If you’re familiar with some of the previous LG smartphones, you’ll be well familiar with the camera software and capabilities. The app has the additional feature, however, with the inclusion of the extra display, which allows you to switch between auto and manual video and photo modes. There are also a few voice commands you’re able to use, such as “cheese” to take your photo automatically, but that has a few hit and misses. Where the camera app really performs is when you start to tinker with the manual modes for both the photography and video modes. It does take a bit of getting used to, but delivers better results than the auto modes once you manage to perfect the settings for that single shot. The only trouble here is that you’d have to do it again from scratch if any of the conditions change, such as the landscape or object.
With its 16MP resolution and F1.8 aperture for the main camera, it pairs well with the 8MP and F2.4 dual sensor. The second camera allows for 135-degree wide-angle landscape images. The main camera delivers a lot more finer detail, with both lenses producing good colour reproduction and clarity. That said, the overall quality doesn’t quite match that of the Huawei P9 or Mate 9 Leica cameras, and a few other good cameras. The LG V20 doesn’t have a bad camera, far from it, but not good enough at the highest level. While image quality is great in good lighting conditions, the same cannot be said for low light photography, which suffers heavy graining.
The front-facing camera has a 5MP lens, with an F1.9 aperture, which delivers decent selfies for those who require it. The selfie cam also has a wide-angle, 120-degree shot, which makes for some good images and effects, and allows you to include more people in a single shot than a regular selfie shot.
The V20 includes 4K video capture support, along with Steady Record 2.0, which uses gyroscope-based electrical image stabilisation as well as digital image stabilisation. This makes for some good footage in situations where you’re required to be on the move, or simply if you don’t really have a steady hand. That said, there’s not a huge, if any, difference between regular stabilisation on the leading flagships than what LG has produced here. Video quality, much like regular photos, does really well in good lighting conditions, but not really in low light environments.
If there’s one thing I enjoy most about reviewing smartphones it’s the different versions of OS and UI variants there are. While some are basic with little additional features above the norm, others are really bad, but every now and then there are some good ones. Having reviewed two LG devices this year, both OS versions have been really good, and both uniquely different. The V20 is the first smartphone I’ve reviewed which has the Android 7.0 Nougat OS, and the first outside the range of Google phones to offer this latest version.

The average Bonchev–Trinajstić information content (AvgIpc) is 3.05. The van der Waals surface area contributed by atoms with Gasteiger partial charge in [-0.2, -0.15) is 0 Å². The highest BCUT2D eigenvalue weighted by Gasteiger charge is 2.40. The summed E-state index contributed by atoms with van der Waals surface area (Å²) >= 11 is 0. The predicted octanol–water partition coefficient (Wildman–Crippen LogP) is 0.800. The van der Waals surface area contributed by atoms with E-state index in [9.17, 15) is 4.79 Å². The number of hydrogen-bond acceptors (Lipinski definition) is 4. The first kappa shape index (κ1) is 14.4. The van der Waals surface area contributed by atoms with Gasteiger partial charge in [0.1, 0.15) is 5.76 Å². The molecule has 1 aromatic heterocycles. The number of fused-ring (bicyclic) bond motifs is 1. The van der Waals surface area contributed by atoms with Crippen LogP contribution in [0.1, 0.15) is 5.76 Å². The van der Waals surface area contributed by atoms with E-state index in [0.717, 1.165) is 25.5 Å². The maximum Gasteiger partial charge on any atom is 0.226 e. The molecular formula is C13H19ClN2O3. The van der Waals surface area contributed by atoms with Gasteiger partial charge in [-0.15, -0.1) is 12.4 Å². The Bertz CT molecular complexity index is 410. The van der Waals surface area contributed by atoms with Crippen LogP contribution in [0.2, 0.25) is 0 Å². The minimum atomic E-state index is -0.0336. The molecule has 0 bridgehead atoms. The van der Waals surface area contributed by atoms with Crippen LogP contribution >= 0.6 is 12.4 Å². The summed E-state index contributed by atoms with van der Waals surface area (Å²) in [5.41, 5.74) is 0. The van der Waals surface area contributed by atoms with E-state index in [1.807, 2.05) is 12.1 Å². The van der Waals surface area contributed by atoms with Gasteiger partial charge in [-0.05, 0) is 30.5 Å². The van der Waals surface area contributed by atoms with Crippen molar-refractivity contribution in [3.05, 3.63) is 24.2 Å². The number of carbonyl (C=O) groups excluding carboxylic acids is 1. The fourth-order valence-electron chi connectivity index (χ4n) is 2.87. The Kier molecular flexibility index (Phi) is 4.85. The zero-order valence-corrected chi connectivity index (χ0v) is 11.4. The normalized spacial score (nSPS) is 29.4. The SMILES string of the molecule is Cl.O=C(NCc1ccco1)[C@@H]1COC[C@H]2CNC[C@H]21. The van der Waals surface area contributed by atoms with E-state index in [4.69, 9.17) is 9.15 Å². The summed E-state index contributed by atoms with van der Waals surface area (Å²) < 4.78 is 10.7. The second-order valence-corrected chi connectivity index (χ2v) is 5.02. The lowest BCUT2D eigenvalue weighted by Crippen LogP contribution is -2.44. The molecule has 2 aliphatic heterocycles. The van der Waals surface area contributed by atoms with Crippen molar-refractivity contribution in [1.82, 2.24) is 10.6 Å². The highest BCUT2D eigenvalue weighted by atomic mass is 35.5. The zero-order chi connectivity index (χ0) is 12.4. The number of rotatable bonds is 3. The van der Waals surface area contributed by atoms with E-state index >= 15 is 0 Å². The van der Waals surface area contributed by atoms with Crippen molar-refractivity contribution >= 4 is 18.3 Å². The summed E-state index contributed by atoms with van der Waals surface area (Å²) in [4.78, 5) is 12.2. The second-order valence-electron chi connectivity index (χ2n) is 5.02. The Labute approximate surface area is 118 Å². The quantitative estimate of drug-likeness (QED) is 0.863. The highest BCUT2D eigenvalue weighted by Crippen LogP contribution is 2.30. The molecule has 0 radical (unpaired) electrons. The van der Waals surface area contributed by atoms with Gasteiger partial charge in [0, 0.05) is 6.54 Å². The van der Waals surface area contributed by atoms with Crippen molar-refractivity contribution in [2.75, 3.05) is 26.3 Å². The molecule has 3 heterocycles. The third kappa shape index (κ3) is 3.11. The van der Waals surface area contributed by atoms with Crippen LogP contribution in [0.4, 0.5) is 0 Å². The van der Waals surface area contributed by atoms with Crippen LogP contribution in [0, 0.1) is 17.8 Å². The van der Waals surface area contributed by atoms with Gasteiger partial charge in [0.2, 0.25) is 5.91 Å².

I’m not a fan of many of the pre-installed apps or the LG versions of the messenger, email, contacts and the likes. What I do find useful are the amount of features from the UI, the shortcuts, and how well everything is integrated together. There is one aspect that’s still missing, however, and that’s the Google Now tie in with the UI, which Sony has done well to integrate. The software also includes the Vulkan API, which is supposed to usher in console level graphics on your smartphone, but still in its early days, it hasn’t yet reached those levels, although the potential is there.
Audio Recording and Playback
The V20 has been marketed as the multimedia smartphone of choice, so it’s safe to say that LG has provided some useful tools, features and apps to make the most audio and video on the unit. The most basic of these is the headphone feature, which allows you to enable DAC support, powered by the ESS Sabre ES9218 to improve audio quality. At first I thought it’d be another gimmick where there would be no great difference between the two, but even using my car audio system made a dramatic improvement, which really surprised me. The earphones included in the contents are also really powerful, and while it isn’t the best I’ve used, it ranks among the top included smartphone earphones. In certain regions, LG has included a free pair of B&O earphones with your purchase of the V20, although I’m wasn’t able to confirm if they do that in South Africa.
LG has developed It’s Hi-Fi quality audio recording platform alongside B&O Play, which delivers good results thanks to its three microphones on the V20. The aim here is to be able to record more than just voice audio, but take your device with you to record a gig, or live music event, with clear sound recording and playback. For the most part, it works really well. There were one or two instances where the quality was average, but when it worked, it worked great. I would’ve expected a little more reliability for the system though.
The LG V20 delivers great overall performance, but lets itself down only by the lack of persistence with the features it offers. Had it been able to deliver 100% of the time, it would rate among the very top phones of 2016. That said, it is definitely one of my personal favourites for the year, despite all its flaws. I’m not the biggest audiophile, so the need to record audio and video Isn’t going to be top of my list of things to do. The only real let down on the V20 would be the overall quality of the camera, especially in low light condition, where the Huawei P9 is almost unmatched in this regard.
At a RRP of R10,999.00, the V20 Isn’t the most expensive smartphone for what it has to offer, and is a pretty decent buy in the end. The software features, along with the addition of the ticker display makes for great shortcuts and feature additions, which definitely make the phone worthwhile. At this price range, the V20 competes directly with Sony’s Xperia X, which it beats in all aspects apart from the camera quality. So, if you’re looking for a phablet to replace the Note 7 you may have had, or wanted, the LG V20 may just fill that role in 2016.